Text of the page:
Practicing the Tumescent Liposuction Technique in Palm Desert
One of the most significant improvements in liposuction has been the introduction of the Tumescent Technique, developed by Dr. Jeffrey A. Klein, M.D. in 1985.
The Tumescent Technique permits liposuction solely by local anesthesia instead of general anesthesia. This technique is now considered the safest form of liposuction for removing very large amounts of fat because there is virtually no blood loss. Not only has the Tumescent Technique proven to be safer than the standard technique using general anesthesia but it also has proven to be less painful, has minimized postoperative recovery time, and has produced optimal cosmetic results.
Liposuction Totally by Local Anesthesia
The word tumescent means ‘swollen and firm.’ The Tumescent Technique uses large volumes of a dilute solution of lidocaine, a local anesthetic, in combination with the vasoconstrictive drug epinephrine, which temporarily shrinks capillaries.
Local anesthesia used in the Tumescent Technique for liposuction is so effective that patients no longer need intravenous sedatives, narcotic analgesics, or general anesthesia. Over the years, numerous patients who previously had liposuction with general anesthesia have had second treatments with the Tumescent Technique. Virtually every one of these patients has found the Tumescent Technique to be less painful, to provide better results and to result in more rapid healing and recovery.
Virtually No Blood Loss
As a result of the widespread capillary constriction caused by the epinephrine in the anesthetic solution, there is minimal bleeding during and after surgery. This is a major improvement in the liposuction technique compared to older methods that simply use general anesthesia and do lead to some blood loss and longer recovery times.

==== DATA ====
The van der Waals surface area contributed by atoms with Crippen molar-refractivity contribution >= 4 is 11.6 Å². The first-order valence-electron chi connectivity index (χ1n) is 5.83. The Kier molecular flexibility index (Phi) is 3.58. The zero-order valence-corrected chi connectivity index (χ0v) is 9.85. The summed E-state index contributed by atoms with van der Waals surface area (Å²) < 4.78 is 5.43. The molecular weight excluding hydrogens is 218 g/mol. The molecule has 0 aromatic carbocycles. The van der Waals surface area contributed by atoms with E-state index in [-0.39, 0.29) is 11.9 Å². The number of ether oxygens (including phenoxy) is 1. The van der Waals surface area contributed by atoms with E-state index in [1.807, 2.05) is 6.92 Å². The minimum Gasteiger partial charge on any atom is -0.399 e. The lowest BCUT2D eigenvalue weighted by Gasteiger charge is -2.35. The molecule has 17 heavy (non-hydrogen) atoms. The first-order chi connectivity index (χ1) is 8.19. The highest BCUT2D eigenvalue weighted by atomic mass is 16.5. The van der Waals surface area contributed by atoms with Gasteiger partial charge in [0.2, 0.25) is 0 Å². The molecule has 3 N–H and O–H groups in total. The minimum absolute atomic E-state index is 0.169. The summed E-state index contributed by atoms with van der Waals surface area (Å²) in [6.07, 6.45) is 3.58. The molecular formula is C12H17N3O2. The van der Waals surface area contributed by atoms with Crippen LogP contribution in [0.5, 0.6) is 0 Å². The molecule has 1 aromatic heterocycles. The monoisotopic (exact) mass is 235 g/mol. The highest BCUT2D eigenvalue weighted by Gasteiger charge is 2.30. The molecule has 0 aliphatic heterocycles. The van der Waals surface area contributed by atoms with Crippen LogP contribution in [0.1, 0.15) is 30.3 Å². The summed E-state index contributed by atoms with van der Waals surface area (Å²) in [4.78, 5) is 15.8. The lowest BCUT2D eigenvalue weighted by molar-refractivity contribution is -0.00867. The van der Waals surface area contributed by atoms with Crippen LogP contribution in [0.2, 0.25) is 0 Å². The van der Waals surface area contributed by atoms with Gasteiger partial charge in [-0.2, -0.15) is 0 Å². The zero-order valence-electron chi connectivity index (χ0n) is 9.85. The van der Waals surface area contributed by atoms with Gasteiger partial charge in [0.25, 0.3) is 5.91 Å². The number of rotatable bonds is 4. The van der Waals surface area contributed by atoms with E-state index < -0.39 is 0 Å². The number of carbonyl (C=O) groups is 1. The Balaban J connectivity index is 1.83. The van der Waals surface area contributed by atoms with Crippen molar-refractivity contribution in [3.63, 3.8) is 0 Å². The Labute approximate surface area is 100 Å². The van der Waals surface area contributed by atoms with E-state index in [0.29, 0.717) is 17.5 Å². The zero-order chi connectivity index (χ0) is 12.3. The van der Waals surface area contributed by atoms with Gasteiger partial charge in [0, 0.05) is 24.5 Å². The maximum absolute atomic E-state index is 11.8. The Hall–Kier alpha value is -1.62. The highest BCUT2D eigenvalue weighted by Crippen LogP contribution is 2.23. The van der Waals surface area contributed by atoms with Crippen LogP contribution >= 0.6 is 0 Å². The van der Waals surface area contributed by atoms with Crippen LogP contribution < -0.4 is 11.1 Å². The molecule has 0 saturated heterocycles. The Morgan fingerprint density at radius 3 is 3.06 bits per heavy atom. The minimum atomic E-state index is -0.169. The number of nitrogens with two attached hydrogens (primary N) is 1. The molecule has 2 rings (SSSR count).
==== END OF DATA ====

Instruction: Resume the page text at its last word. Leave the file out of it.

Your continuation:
Dr. Klein has shown in one study that in large volume liposuction of 112 patients, each of whom had between 1,500 ml to 3,400 ml (1.5 quarts to nearly 1 gallon) of fat removed using the Tumescent Technique, none required a blood transfusion. The average patient lost approximately three teaspoons, (15 ml), of blood. The Tumescent Technique is so effective at minimizing blood loss that the majority of patients with large volume liposuction lose less blood during the surgery than they do at the time of their routine pre-operative laboratory studies.
Risks of General Anesthesia
The drugs that are used to produce general anesthesia are relatively dangerous compared to those used for local anesthesia. It is estimated that fatal complications associated with general anesthesia occur somewhere between 1 in every 2,500 patients to 1 in every 10,000 patients. The severe complications associated with general anesthesia are eliminated, just by not using these medications. It is well recognized that local anesthesia is considerably safer than general anesthesia.
General anesthesia also inhibits a patient on the day of surgery making for a longer recovery time, causing the patient to have to recover from not only the procedure but also the anesthesia. The Tumescent Technique has no down time due to the anesthesia part of your procedure.
Is an Anesthesiologist Necessary?
Anesthesiologists are specially trained to use dangerous anesthetic drugs. Even with this expert training, dangers of general anesthesia persist. The safest approach is simply to avoid using these drugs altogether. An anesthesiologist is not necessary when dangerous general anesthetic drugs are not used and local anesthesia is the only anesthetic. Dr. Warren administers lidocaine in a solution, which is the local anesthetic used with the Tumescent Technique. An anesthesiologist and an anesthesiologist’s associated fees are not necessary.